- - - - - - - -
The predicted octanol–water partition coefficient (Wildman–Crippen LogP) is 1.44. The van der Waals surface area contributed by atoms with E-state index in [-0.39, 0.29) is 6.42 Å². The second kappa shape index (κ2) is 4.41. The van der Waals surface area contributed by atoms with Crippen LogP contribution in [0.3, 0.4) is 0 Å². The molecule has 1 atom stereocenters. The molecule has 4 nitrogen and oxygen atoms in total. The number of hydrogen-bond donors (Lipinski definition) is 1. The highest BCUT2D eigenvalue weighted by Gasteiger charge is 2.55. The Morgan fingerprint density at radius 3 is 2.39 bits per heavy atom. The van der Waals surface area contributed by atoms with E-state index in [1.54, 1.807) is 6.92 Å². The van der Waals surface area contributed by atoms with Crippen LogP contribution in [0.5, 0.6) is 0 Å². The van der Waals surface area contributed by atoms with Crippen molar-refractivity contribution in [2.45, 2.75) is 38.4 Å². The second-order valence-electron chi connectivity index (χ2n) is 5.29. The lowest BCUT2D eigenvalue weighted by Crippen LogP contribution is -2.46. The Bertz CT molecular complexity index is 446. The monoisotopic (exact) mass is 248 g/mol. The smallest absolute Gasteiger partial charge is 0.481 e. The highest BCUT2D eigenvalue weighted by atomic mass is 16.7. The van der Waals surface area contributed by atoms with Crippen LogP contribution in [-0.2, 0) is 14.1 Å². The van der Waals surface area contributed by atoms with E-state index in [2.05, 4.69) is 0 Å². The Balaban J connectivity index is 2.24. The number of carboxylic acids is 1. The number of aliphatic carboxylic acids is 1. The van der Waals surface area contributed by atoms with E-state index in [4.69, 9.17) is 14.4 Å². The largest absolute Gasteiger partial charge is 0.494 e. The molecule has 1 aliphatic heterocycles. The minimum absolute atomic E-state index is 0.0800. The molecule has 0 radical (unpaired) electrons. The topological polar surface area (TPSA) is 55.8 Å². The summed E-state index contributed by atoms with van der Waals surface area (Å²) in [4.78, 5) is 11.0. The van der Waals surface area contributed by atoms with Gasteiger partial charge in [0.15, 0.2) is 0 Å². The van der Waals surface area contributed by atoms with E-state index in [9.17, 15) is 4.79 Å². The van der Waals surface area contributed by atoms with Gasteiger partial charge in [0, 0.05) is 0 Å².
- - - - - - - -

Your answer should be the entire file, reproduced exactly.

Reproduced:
The predicted octanol–water partition coefficient (Wildman–Crippen LogP) is 1.44. The van der Waals surface area contributed by atoms with E-state index in [-0.39, 0.29) is 6.42 Å². The second kappa shape index (κ2) is 4.41. The van der Waals surface area contributed by atoms with Crippen LogP contribution in [0.3, 0.4) is 0 Å². The molecule has 1 atom stereocenters. The molecule has 4 nitrogen and oxygen atoms in total. The number of hydrogen-bond donors (Lipinski definition) is 1. The highest BCUT2D eigenvalue weighted by Gasteiger charge is 2.55. The Morgan fingerprint density at radius 3 is 2.39 bits per heavy atom. The van der Waals surface area contributed by atoms with E-state index in [1.54, 1.807) is 6.92 Å². The van der Waals surface area contributed by atoms with Crippen LogP contribution in [0.5, 0.6) is 0 Å². The van der Waals surface area contributed by atoms with Crippen molar-refractivity contribution in [2.45, 2.75) is 38.4 Å². The second-order valence-electron chi connectivity index (χ2n) is 5.29. The lowest BCUT2D eigenvalue weighted by Crippen LogP contribution is -2.46. The Bertz CT molecular complexity index is 446. The monoisotopic (exact) mass is 248 g/mol. The smallest absolute Gasteiger partial charge is 0.481 e. The highest BCUT2D eigenvalue weighted by atomic mass is 16.7. The van der Waals surface area contributed by atoms with Crippen LogP contribution in [-0.2, 0) is 14.1 Å². The van der Waals surface area contributed by atoms with E-state index in [2.05, 4.69) is 0 Å². The Balaban J connectivity index is 2.24. The number of carboxylic acids is 1. The number of aliphatic carboxylic acids is 1. The van der Waals surface area contributed by atoms with E-state index in [4.69, 9.17) is 14.4 Å². The largest absolute Gasteiger partial charge is 0.494 e. The molecule has 1 aliphatic heterocycles. The minimum absolute atomic E-state index is 0.0800. The molecule has 0 radical (unpaired) electrons. The topological polar surface area (TPSA) is 55.8 Å². The summed E-state index contributed by atoms with van der Waals surface area (Å²) in [4.78, 5) is 11.0. The van der Waals surface area contributed by atoms with Gasteiger partial charge in [0.15, 0.2) is 0 Å². The van der Waals surface area contributed by atoms with E-state index in [9.17, 15) is 4.79 Å². The van der Waals surface area contributed by atoms with Gasteiger partial charge in [0, 0.05) is 0 Å².